When news broke on Monday, December 4, 2017 that Broadcom Limited (AVGO) had proposed an entire new slate of directors to replace Qualcomm’s (NASDAQ: QCOM) current board in an effort to take over the company, Qualcomm shareholders faced a big decision about the future of their company. Another twist occured in the story when Qualcomm made a series of announcements on January 16, 2018 involving their strategy to fight back against Broadcom’s takeover. These announcements included a $1 billion expense reduction program, and a video in which CEO Steve Mollenkopf urged shareholders to reject Broadcom’s proposal. But now that resistance faces a stiff challenge as Broadcom has sweetened its offer to $121 billion, up from $105 billion in addition to the over $25 billion of Qualcomm debt.
This is not the only test that the company has had to face recently. Qualcomm’s woes increased when the European Union fined the company $1.2 billion, claiming that the tech giant had offered financial incentives to Apple so they would be the only chip maker suppling equipment to the company and that they had used their dominance to squeeze out other competition from popping up. Add onto this an ongoing lawsuit against Apple over pricing issues, and things aren’t exactly sunshine and rainbows over at Qualcomm.
These are the shareholders who will surely be watching closely in the coming months.
According to Qualcomm Inc.’s Jan. 2 proxy statement, its largest beneficial shareholder was BlackRock Inc. (NYSE: BLK) with 109 million shares, 7.37% of the outstanding shares. Vanguard Group Inc. was the second-largest beneficial holder with 105 million shares, or 7.1% of outstanding shares. The third largest beneficial holder is CEO Steve Mollenkopf, who has 442,818 shares.
While Blackrock’s Qualcomm holdings are spread among several investment vehicles and funds, Vanguard’s are more concentrated in its larger mutual funds. Two of Vanguard’s funds make up the top two mutual fund investors in Qualcomm, with the ever-present SPY coming in at #3.
Vanguard Total Stock Market Index Fund (VTSMX)
As of Dec. 31, 2017, the Vanguard Total Stock Market Index Fund (“VTSMX”) held 35,533,167 shares of Qualcomm. The Vanguard Total Stock Market Index Fund was launched in 1992 and is designed to give investors broad exposure to the entire U.S. equity market. All market capitalizations are represented. The fund’s advisor is the Vanguard Equity Investment Group, and it has been managed by Gerard C. O’Reilly since December 1994. The fund’s minimum investment is $3,000.
As of Jan. 24, the fund held 3,606 different stocks, with 16.01% of the portfolio concentrated in the 10 largest positions. U.S. equities make up 99.16% of the fund’s assets. The fund is most heavily invested in the technology sector, at 20.48% of the total value, followed by financial services at 16.64% and then healthcare at 13.69%. Morningstar rates the Vanguard Total Stock Market Index at average risk in its category, with above average returns. At 0.15%, the fund’s expense ratio is substantially lower than the average of the peer group.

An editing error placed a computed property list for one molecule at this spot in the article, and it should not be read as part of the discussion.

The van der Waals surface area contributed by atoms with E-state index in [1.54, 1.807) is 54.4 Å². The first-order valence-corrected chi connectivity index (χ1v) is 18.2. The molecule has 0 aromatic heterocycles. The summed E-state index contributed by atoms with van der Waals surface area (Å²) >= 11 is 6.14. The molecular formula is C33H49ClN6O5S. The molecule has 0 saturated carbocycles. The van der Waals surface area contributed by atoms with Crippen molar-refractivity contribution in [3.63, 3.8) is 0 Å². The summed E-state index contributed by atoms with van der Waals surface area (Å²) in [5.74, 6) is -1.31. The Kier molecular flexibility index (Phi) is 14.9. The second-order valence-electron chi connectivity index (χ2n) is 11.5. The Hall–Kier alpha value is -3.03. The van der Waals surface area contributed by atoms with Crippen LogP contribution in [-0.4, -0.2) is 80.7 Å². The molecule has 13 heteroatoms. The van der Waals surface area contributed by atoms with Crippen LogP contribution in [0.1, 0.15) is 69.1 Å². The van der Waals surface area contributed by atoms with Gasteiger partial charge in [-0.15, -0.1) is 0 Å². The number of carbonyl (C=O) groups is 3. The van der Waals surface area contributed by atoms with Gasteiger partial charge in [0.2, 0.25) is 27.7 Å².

Vanguard 500 Index Fund (VFINX)
As of Dec. 31, 2017, the Vanguard 500 Index Fund (VFINX) held 25,189,688 shares of Qualcomm. The fund was launched in 1976 with the expressed goal of providing investors exposure to the 500 largest U.S. companies. The fund advisor is Vanguard Equity Investment Group, and it has been managed by Michael H. Buek since December 1991. The fund’s minimum investment threshold is $3,000.
As of Jan. 24, the Vanguard 500 Index Fund held 506 different stocks. The 10 largest positions accounted for 19.71% of the total fund value. By taking positions on the 500 largest U.S. equities, the fund is exposed to a broad range of sectors and industries. Technology represented 21.26% of the fund’s total holdings, while financials accounted for 16.8% and health care 14%. Relative to its category, Morningstar rates the Vanguard 500 Index Fund average risk and above-average return, resulting in a four-star overall rating. Like Vanguard’s Total Stock Market Index Fund, the 500 Index Fund has an expense ratio of 0.14%, which is significantly lower than the category average.
SPDR S&P 500 ETF (SPY)
As of Jan. 24, 2018, the SPDR S&P 500 ETF held 18,236,276 shares of Qualcomm. Launched in 1993, the fund seeks to track the S&P 500 as accurately as possible, providing results that correspond to the performance of the S&P 500. There is no fund manager, as it is an automated fund.
As of Jan. 16, SPY held 505 stocks, with assets in the top 10 holdings accounting for 20.01% of the total ETF value. The largest sector SPY is invested in is technology, with 20.03% of its stock dedicated to the area, followed by financial services, with 16.98%. Relative to the category, Morningstar rates SPY as average risk, above average return, giving it a four-star overall rating. SPY has a net expense ratio of 0.09%, well below the category average.